• Add better practical examples/cases as group work and exercises were sometimes too trivial for SMEs (*)

  • Further encourage flexibility on how the course is presented and delivered to SMEs (time, topic, financing)

New ideas to consider

  • In addition to what is currently available in the modules, provide SMEs with even more ready-to-use tools (ex. model contract terms/complaint forms) as well as with guidance on what to put on their websites

  • Prepare summaries of modules to be distributed to SMEs (*)

  • Create small booklets with the main points of consumer law for further distribution to SME staff (*)

  • Revise the content of modules/trainings based on the complaints received by consumer organisations in order to focus on issues that are the most problematic.

  • Add a new training module on General Data Protection Regulation (GDPR)

  • Consider the possibility of certification (ISO certification versus certificate of attendance for SMEs). CLR certificates could be delivered to SMEs when they get approval from their national Chamber of Commerce.

  • Create a CLR legal department that would reply to questions from SMEs. Alternatively, create a database of lawyers specialised in consumer law by country (*)



Comments on current tools and methodology

  • Continue good cooperation between business and consumer organisations

  • Continue with the delivery of courses by mixed teams of lawyers and trainers (*)

  • Insist on the importance of a good collaboration between lead and local trainers : this is crucial for project development and growth

  • Organise national trainings on 2-full days (or more), especially when all the information has to be presented to non-lawyer local trainers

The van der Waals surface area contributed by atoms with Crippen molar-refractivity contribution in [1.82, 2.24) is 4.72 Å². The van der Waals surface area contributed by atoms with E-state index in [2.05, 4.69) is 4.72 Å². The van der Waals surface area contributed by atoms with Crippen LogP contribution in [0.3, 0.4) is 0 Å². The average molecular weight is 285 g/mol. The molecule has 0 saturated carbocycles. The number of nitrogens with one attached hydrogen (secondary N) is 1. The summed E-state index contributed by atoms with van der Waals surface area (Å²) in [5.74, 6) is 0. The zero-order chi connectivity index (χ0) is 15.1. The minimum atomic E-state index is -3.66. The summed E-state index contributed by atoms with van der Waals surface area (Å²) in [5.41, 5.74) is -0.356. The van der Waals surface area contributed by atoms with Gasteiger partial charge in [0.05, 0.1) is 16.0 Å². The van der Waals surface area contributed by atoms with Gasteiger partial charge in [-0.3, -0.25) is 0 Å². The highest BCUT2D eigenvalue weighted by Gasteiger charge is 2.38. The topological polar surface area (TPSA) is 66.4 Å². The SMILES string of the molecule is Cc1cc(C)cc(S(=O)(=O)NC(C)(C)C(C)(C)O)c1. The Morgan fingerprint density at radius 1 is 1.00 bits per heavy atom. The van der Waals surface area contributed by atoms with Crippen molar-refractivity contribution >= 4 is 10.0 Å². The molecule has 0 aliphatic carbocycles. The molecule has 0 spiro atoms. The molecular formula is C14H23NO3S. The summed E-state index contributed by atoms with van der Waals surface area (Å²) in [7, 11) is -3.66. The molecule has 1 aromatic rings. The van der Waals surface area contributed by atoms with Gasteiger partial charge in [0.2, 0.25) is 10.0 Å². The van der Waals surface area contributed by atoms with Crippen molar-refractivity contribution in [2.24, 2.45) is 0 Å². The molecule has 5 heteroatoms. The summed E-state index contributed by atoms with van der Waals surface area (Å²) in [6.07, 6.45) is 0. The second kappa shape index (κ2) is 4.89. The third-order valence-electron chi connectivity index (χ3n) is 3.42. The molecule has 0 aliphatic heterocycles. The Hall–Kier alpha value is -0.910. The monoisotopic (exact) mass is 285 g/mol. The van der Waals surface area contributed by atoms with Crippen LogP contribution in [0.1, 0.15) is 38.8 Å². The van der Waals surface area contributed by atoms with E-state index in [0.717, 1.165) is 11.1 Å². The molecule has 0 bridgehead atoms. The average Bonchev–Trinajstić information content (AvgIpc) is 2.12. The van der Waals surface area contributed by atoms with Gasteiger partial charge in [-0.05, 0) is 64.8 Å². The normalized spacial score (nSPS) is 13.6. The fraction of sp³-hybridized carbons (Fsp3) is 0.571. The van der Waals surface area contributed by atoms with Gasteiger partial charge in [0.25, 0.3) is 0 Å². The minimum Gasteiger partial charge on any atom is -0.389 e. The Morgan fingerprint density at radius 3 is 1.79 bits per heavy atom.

• Adapt trainings for SMEs to their availabilities, i.e. better to organise two afternoons than one day training, also on Sundays or in the evening

  • Make SME trainings as tailored-made and practical as possible -> need to go straight to the point:

    • Start with needs analysis of training groups (for instance by preparing pre-training questionnaires to steer the priorities to train on)

    • Find a balance with delivery of legal content

    • remind SMEs during and after training of where they can find more information

  • Give enough room for interactivity: cases studies, role plays, group work help retain knowledge

  • Ask trainers to share their presentation

New ideas to consider

  • Provide funding for trainings to be organised by local trainers (coverage of training costs often can’t be borne by SMEs)

  • Combine physical training with webinars (first the meeting, so that people know who they are talking to)

  • Add course levels: introductory, basic, advanced


Dissemination – outreach to SMEs

Comments on current tools and methodology

  • Strengthen media work

  • Better explain to SMEs what their advantage is in attending the training (saving costs, better commercial documents, smoother complaints handling)


New ideas to consider:

  • Make it easier for SMEs to access the information on the website by not asking them to register

  • Collaborate with national authorities so that they promote the project

  • Better link CLR to EU enterprise policy and other successful training programmes (e.g. the European Computer Driving License)

  • Make it possible for SMEs to organise inside their company a short training session for their staff